Travel to Gabon in West Africa – My First Few Days

My Gabon Experience – Part 1

I have  had the most amazing fortune to be able to travel to Gabon in West Africa. I managed to document my exploits there and have created a short series of articles that I would like to share with you, starting off with this one describing my first few days on arriving in the hot & humid equatorial West African country.

First Some Background to the Story

About a year and a half ago, I made what I thought would be a life-changing decision. I decided that I was going to take a once-in-a-lifetime opportunity to work in the rainforests of Gabon.

I won’t go into the details how the opportunity came about as it is quite a long winded story. Just know that I went there in April for a 10-day interview and fell in love with the place. I spent all my time in Loango National Park at Loango Lodge and in the capital city – Libreville between flights.

Anyway in July 2019 I left my relatively comfortable lifestyle, wife and 2 young kids behind, to start a new career as a Regional Tourism Development Manager in a far away land.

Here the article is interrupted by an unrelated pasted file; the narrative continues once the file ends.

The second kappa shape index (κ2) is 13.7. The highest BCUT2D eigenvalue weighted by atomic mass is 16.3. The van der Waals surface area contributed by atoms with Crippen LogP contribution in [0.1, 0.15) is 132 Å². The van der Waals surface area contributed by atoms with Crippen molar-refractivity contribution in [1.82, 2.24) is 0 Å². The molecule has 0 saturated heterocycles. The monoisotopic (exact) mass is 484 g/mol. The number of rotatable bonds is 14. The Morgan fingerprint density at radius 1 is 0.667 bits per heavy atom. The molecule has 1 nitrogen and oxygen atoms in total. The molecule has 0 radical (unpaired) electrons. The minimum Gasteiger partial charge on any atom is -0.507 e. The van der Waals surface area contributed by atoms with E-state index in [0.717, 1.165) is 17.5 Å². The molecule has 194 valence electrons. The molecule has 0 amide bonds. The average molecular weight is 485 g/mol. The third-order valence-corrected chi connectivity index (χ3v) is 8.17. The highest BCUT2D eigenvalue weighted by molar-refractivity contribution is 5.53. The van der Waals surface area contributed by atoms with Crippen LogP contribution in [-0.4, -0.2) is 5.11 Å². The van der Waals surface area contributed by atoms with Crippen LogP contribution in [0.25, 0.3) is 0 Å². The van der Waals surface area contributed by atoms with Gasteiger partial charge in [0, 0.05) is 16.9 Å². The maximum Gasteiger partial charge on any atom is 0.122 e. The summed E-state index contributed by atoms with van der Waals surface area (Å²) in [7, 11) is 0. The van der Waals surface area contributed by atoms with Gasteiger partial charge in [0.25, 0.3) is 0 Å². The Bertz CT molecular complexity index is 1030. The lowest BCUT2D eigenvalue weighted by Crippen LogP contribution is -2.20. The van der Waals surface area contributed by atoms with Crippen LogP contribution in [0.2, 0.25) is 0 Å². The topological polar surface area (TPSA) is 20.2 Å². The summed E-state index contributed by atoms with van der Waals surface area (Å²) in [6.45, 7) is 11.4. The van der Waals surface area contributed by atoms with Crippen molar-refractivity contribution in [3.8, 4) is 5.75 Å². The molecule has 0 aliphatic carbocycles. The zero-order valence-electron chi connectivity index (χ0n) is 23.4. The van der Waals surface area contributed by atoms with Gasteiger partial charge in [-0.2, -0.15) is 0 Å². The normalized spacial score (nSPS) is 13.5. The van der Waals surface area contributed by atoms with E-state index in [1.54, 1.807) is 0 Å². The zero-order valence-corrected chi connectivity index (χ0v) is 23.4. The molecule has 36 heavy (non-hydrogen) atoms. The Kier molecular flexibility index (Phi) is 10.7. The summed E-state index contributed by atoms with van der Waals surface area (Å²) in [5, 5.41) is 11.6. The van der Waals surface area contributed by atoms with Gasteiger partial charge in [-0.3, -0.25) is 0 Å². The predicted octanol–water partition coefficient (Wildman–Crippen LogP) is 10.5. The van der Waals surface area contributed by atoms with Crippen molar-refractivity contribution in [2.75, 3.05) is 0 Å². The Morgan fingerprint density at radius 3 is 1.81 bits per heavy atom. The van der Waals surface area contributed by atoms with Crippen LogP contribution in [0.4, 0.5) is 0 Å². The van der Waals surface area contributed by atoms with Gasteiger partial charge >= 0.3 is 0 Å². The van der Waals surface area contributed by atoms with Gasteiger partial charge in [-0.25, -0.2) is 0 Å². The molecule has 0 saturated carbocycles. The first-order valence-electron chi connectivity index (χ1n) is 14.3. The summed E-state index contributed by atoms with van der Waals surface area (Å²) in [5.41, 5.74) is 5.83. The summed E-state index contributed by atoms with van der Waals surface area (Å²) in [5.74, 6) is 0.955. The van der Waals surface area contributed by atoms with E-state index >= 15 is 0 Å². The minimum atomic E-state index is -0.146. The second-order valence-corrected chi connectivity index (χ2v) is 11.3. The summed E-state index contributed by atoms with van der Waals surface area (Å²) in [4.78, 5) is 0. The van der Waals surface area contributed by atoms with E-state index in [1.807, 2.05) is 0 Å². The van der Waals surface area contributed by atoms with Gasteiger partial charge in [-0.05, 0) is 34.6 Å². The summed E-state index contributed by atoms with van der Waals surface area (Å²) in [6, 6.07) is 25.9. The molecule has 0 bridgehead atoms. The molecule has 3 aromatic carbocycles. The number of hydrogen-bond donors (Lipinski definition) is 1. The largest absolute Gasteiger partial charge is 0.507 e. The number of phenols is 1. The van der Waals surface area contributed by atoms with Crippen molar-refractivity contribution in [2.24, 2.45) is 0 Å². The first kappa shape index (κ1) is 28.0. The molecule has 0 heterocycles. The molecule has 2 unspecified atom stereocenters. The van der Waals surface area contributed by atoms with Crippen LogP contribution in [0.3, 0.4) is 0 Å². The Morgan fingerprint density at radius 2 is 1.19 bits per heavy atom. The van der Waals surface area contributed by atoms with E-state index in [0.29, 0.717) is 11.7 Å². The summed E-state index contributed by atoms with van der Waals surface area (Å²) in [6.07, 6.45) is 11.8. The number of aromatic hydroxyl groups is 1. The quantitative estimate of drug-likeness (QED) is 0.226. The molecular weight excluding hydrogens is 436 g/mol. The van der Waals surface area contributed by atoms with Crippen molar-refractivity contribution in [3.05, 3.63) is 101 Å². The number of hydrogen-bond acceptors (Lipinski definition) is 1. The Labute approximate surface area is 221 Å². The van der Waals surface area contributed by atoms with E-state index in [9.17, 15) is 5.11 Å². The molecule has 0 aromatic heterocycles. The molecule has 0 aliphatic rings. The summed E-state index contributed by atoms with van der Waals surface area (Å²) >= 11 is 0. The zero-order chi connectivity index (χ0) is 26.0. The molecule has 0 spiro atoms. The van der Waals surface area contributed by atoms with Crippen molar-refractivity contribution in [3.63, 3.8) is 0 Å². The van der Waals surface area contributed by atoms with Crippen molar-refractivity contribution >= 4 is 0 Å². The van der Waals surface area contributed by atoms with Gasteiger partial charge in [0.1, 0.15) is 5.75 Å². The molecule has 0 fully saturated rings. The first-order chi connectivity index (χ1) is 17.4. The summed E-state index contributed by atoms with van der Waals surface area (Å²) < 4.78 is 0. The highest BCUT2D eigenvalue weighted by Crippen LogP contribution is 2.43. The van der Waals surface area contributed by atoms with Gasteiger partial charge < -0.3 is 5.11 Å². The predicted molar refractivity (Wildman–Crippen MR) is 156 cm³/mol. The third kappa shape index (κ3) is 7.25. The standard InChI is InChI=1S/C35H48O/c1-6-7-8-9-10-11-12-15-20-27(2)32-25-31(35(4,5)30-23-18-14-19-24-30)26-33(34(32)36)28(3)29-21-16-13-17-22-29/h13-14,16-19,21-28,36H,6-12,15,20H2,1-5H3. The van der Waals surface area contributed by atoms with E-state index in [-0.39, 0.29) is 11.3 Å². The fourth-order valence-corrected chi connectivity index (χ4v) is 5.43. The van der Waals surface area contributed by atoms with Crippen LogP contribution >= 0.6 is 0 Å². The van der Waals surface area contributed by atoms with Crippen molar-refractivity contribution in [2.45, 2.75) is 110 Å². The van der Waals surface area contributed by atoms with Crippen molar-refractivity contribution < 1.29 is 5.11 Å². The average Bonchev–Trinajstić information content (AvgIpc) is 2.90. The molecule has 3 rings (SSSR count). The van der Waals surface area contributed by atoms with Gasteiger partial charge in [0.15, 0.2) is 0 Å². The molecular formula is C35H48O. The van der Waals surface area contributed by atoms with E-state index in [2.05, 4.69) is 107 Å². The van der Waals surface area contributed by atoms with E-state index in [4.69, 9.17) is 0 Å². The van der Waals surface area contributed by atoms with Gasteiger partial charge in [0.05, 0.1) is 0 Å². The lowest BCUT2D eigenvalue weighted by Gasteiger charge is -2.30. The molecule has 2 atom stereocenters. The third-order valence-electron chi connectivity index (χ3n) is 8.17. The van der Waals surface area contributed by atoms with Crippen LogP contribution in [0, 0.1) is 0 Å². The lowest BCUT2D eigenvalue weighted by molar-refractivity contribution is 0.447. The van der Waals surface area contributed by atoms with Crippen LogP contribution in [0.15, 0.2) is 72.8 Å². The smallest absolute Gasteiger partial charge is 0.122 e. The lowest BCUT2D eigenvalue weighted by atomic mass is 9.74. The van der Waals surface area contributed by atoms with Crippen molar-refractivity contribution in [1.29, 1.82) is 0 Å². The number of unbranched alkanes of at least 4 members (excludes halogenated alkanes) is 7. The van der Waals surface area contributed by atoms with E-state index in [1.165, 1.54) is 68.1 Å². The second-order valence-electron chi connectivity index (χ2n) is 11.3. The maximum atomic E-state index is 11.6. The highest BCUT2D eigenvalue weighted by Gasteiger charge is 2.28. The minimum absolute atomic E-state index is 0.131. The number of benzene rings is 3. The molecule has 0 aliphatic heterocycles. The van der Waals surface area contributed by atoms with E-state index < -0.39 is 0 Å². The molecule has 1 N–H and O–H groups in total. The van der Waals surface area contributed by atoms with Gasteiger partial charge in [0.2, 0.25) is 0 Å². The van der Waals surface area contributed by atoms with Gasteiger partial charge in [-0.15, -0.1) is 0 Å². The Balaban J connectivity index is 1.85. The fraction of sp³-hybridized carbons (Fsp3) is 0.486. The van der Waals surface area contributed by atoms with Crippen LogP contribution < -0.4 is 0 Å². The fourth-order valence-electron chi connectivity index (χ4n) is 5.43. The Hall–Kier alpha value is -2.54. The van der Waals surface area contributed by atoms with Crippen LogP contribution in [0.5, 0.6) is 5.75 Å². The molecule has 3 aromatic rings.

The contract was initially only for 3 months, but was basically open ended should everything work out. After a very teary goodbye I set out on my long journey to destination adventure.

And So My Story Begins

Arriving in Libreville after a tiring 26hr journey including a 4hr bus ride, 2 flights and a taxi to the Hotel Tropicana, I was pretty excited to be back in Gabon.  As much as I loathe the Johannesburg/Addis Ababa leg of the trip on the very cramped Boeing 737(800), it really is worth it when you arrive in Libreville to the sounds and smells of West Africa.

Hotel Tropicana
The adequate Hotel Tropicana in Libreville
Tropicana Restaurant
The view from Hotel Tropicana Restaurant

 

 

 

 

 

 

Room at Tropicana
Standard room at Hotel Tropicana
Regab Beer
Cheers to my final day in Gabon – and my final Regab beer
Sunset at Tropicana
Sunset at Tropicana

The first few days were spent with my new boss, Jannie, in Libreville as we planned for the first ever group to be hosted in Lope National Park by ourselves  Gabon Wildlife Camps (GWC) and The National Agency for National Parks (ANPN).

Lope Camp View